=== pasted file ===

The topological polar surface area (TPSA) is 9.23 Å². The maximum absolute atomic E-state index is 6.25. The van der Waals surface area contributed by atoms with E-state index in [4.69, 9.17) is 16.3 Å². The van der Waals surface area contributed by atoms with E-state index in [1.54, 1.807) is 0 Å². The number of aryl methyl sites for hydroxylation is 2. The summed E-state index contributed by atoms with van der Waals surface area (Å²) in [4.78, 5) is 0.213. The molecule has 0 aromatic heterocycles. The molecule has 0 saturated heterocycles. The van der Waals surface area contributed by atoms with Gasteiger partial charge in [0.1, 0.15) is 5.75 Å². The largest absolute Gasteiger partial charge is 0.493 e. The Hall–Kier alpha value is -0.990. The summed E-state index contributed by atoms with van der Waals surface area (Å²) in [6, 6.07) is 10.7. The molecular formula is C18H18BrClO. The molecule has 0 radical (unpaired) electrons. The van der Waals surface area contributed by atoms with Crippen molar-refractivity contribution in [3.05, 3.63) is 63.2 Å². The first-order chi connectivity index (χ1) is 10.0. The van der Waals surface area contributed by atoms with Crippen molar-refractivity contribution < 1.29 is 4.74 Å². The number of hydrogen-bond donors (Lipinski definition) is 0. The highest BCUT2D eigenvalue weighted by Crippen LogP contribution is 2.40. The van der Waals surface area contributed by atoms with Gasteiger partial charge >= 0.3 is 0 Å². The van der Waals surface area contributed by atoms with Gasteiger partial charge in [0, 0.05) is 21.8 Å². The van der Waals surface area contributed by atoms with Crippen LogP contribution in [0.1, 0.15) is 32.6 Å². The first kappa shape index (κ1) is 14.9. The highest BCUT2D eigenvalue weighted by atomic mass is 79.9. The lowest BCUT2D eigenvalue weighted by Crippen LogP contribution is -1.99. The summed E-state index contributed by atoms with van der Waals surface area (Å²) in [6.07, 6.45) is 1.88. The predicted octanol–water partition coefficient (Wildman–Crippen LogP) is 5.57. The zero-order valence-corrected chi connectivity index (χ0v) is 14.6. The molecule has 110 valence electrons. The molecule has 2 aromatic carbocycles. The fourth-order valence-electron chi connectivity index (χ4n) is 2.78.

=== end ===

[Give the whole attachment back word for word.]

The topological polar surface area (TPSA) is 9.23 Å². The maximum absolute atomic E-state index is 6.25. The van der Waals surface area contributed by atoms with E-state index in [4.69, 9.17) is 16.3 Å². The van der Waals surface area contributed by atoms with E-state index in [1.54, 1.807) is 0 Å². The number of aryl methyl sites for hydroxylation is 2. The summed E-state index contributed by atoms with van der Waals surface area (Å²) in [4.78, 5) is 0.213. The molecule has 0 aromatic heterocycles. The molecule has 0 saturated heterocycles. The van der Waals surface area contributed by atoms with Gasteiger partial charge in [0.1, 0.15) is 5.75 Å². The largest absolute Gasteiger partial charge is 0.493 e. The Hall–Kier alpha value is -0.990. The summed E-state index contributed by atoms with van der Waals surface area (Å²) in [6, 6.07) is 10.7. The molecular formula is C18H18BrClO. The molecule has 0 radical (unpaired) electrons. The van der Waals surface area contributed by atoms with Crippen molar-refractivity contribution in [3.05, 3.63) is 63.2 Å². The first-order chi connectivity index (χ1) is 10.0. The van der Waals surface area contributed by atoms with Crippen molar-refractivity contribution < 1.29 is 4.74 Å². The number of hydrogen-bond donors (Lipinski definition) is 0. The highest BCUT2D eigenvalue weighted by Crippen LogP contribution is 2.40. The van der Waals surface area contributed by atoms with Gasteiger partial charge >= 0.3 is 0 Å². The van der Waals surface area contributed by atoms with Gasteiger partial charge in [0, 0.05) is 21.8 Å². The van der Waals surface area contributed by atoms with Crippen LogP contribution in [0.1, 0.15) is 32.6 Å². The first kappa shape index (κ1) is 14.9. The highest BCUT2D eigenvalue weighted by atomic mass is 79.9. The lowest BCUT2D eigenvalue weighted by Crippen LogP contribution is -1.99. The summed E-state index contributed by atoms with van der Waals surface area (Å²) in [6.07, 6.45) is 1.88. The predicted octanol–water partition coefficient (Wildman–Crippen LogP) is 5.57. The zero-order valence-corrected chi connectivity index (χ0v) is 14.6. The molecule has 110 valence electrons. The molecule has 2 aromatic carbocycles. The fourth-order valence-electron chi connectivity index (χ4n) is 2.78.